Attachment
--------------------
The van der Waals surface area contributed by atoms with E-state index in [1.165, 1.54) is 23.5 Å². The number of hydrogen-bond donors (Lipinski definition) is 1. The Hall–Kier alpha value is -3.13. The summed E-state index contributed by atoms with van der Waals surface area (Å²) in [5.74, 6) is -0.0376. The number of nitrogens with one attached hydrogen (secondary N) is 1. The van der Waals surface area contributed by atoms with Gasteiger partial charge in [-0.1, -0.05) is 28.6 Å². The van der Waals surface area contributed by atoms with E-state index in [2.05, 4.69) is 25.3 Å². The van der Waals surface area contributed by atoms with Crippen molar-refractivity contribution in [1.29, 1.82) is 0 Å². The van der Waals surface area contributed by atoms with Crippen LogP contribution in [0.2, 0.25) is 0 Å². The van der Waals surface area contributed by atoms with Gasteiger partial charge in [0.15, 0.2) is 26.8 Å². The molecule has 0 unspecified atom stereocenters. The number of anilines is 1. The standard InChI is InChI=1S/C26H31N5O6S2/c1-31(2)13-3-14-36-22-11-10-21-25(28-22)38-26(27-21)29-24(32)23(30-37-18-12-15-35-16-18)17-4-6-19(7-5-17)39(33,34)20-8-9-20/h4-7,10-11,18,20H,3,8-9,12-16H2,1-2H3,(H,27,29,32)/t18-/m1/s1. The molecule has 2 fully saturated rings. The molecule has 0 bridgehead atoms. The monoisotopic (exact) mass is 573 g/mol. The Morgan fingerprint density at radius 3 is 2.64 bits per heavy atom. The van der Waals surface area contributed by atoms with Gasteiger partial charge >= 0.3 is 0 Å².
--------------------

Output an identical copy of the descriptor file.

The van der Waals surface area contributed by atoms with E-state index in [1.165, 1.54) is 23.5 Å². The number of hydrogen-bond donors (Lipinski definition) is 1. The Hall–Kier alpha value is -3.13. The summed E-state index contributed by atoms with van der Waals surface area (Å²) in [5.74, 6) is -0.0376. The number of nitrogens with one attached hydrogen (secondary N) is 1. The van der Waals surface area contributed by atoms with Gasteiger partial charge in [-0.1, -0.05) is 28.6 Å². The van der Waals surface area contributed by atoms with E-state index in [2.05, 4.69) is 25.3 Å². The van der Waals surface area contributed by atoms with Crippen molar-refractivity contribution in [1.29, 1.82) is 0 Å². The van der Waals surface area contributed by atoms with Crippen LogP contribution in [0.2, 0.25) is 0 Å². The van der Waals surface area contributed by atoms with Gasteiger partial charge in [0.15, 0.2) is 26.8 Å². The molecule has 0 unspecified atom stereocenters. The number of anilines is 1. The standard InChI is InChI=1S/C26H31N5O6S2/c1-31(2)13-3-14-36-22-11-10-21-25(28-22)38-26(27-21)29-24(32)23(30-37-18-12-15-35-16-18)17-4-6-19(7-5-17)39(33,34)20-8-9-20/h4-7,10-11,18,20H,3,8-9,12-16H2,1-2H3,(H,27,29,32)/t18-/m1/s1. The molecule has 2 fully saturated rings. The molecule has 0 bridgehead atoms. The monoisotopic (exact) mass is 573 g/mol. The Morgan fingerprint density at radius 3 is 2.64 bits per heavy atom. The van der Waals surface area contributed by atoms with Gasteiger partial charge >= 0.3 is 0 Å².